Parasites are one of the biggest problems that livestock owners face. The barber pole worm is one of the most deadly infestations that goat owners fight.
Unlike a lot of stomach worms, the barber pole worm, or Haemonchus contortus, is a blood sucking stomach worm that feeds on your goat’s blood causing severe blood loss, anemia, diarrhea, and dehydration.
Each of these symptoms, as well as a severe infestation, can result in death.
How to Diagnose and Treat Barber Pole Worm in Your Goats
Signs of a Barber Pole Worm Infestation:
My first experience with the barber pole wasn’t with goats, but with our alpacas. Unlike goats, alpacas are a bit more solitary and stoic so by the time the symptoms of severe anemia were caught it was too late.
Luckily, most goats love people so infestations are easier to catch early on before they become deadly.
The major signs of the barber pole infestation are:
- Anemia. You should be checking eye color at least weekly to catch the early signs of anemia. You can read more about that here: Diagnosing and Treating Anemia in Goats
- Diarrhea (read more about scours in goats)
- Bottle Jaw. Which is a swelling in the jaw and is an outward sign of anemia.
- Standing off alone and lethargy
Treating Barber Pole Worms in Goats Through Prevention:
The best way to keep your goats healthy is through prevention. Barber pole worm infestations can turn deadly quickly, so it’s best to keep them away to begin with. To prevent these worms if your herd:
The number one way to prevent barber poles is through copper oxide particles. This is the same thing you give your goats in their copper bolus. This works by increasing the copper in the goat’s system which helps them fight the parasites, but the wires themselves also cause damage to the worms in the stomach causing them to die off.
Herbal De-Wormers. Herbs work by both killing worms and by creating an inhospitable environment for them to live in. I grow wormwood here on our farm and give it to our goats weekly. I have also used products such as Molly’s Herbals with good results. Jess, from the 104Homestead, just came out with Bite Me! Goat Treats that makes dosing herbs a breeze…and there’s a de-worming treat that would work well. Also check out my article on Preventing Worms with Herbs including a simple dosage ball recipe.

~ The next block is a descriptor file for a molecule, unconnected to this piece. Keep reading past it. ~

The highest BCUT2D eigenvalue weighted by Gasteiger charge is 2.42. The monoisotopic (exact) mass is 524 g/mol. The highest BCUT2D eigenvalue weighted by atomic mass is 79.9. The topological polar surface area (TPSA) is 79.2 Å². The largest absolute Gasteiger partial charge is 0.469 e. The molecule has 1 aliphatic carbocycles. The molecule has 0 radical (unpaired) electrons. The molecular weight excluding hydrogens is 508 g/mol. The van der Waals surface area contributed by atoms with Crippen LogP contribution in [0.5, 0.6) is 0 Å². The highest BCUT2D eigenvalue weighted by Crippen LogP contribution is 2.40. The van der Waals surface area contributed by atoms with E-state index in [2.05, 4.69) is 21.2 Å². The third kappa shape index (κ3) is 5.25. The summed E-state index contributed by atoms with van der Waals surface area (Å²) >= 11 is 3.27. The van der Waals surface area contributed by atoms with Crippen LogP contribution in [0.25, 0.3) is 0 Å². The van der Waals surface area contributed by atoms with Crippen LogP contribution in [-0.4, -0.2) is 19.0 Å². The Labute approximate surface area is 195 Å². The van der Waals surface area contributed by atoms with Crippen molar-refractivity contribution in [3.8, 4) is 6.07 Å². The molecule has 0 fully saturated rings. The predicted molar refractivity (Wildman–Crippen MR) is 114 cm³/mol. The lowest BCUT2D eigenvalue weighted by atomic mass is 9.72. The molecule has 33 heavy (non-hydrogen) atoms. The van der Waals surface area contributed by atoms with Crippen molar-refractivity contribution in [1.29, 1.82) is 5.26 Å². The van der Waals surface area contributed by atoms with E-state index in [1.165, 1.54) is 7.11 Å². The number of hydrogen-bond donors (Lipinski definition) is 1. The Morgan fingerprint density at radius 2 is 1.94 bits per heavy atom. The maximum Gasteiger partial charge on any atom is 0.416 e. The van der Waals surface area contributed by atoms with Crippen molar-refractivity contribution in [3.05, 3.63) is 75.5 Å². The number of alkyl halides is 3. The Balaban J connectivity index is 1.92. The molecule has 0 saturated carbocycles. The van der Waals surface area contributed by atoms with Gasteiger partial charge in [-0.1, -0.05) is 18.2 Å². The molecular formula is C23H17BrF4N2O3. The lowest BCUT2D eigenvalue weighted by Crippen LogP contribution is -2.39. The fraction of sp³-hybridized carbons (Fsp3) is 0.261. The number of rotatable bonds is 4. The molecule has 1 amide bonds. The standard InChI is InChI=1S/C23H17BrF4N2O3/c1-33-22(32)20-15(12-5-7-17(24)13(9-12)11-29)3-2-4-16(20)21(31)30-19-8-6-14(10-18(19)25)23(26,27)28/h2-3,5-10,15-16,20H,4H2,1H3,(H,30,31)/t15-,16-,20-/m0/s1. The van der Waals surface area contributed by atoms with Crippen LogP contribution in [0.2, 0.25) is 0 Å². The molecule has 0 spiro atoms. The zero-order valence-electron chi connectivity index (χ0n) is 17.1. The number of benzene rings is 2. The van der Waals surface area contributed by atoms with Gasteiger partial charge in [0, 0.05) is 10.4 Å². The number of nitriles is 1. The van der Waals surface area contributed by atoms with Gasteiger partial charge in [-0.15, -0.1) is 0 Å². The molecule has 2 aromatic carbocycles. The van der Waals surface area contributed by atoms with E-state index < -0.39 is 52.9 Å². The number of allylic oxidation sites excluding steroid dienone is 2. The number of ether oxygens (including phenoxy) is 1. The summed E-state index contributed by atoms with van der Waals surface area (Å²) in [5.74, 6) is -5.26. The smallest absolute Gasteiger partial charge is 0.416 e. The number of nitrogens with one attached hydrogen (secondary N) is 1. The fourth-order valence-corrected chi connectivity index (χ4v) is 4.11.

Make sure to clean your feeders and waterers often. The worm’s eggs pass from feces to the soil and water, where they hatch and are ingested again. Disinfecting water and feed buckets can help disrupt this cycle.
Rotate your pastures. If you have the space, allowing pastures to rest will help with parasites problems. Goats also ingest less parasites when they are eating taller grass tops than when eating close to the soil.
Correct nutrition goes a long way in keeping your goats healthy. Make sure they have quality forage, hay and loose minerals at all times.
Need help with anemia in your goats? Check out this FREE eCourse on Anemia in Goats!
Treating Barber Pole Worms in Goats with Medication:
There are a few chemical wormers you can use when dealing with barber pole worms. I also recommend treating the anemia after you have de-wormed since it takes awhile to rebuild the blood cells after an infestation. Your chemical wormer options are:
Ivomec Injectable, dosed 1cc/34 lbs. ORALLY. We used this for years with good results, but unfortunately it is starting to show some resistance and isn’t quite as effective. (here’s more on how to use Ivermectin with goats)
Moxidectin (Quest), dosed 1cc/100 lbs, ORALLY. Do not overdose!
Prohibit Drench, dosed 2cc/50 lbs, ORALLY. Prohibit works well with little resistance, but it is not as convenient as other wormers since it is a powder that must be mixed with water. So unless you have a very large herd there is some waste of the product or you have to carefully do the math to mix only a partial packet. Don’t overdose on this one!
Safeguard. This product doesn’t work in most areas anymore due to resistance. It’s better go choose one of the above options.
Since barber pole worms lay somewhere between 5-10K eggs per day, it’s good to re-dose in about 10 days to catch any new hatchings. You can also do your own fecals after 10-14 days to see how things are going. I offer a mini-course on doing fecals with my Busy Homesteader’s Goat Management Binder.
And I can’t stress enough to keep watching your goats- eyes, energy, etc- until all signs of anemia and worms are gone.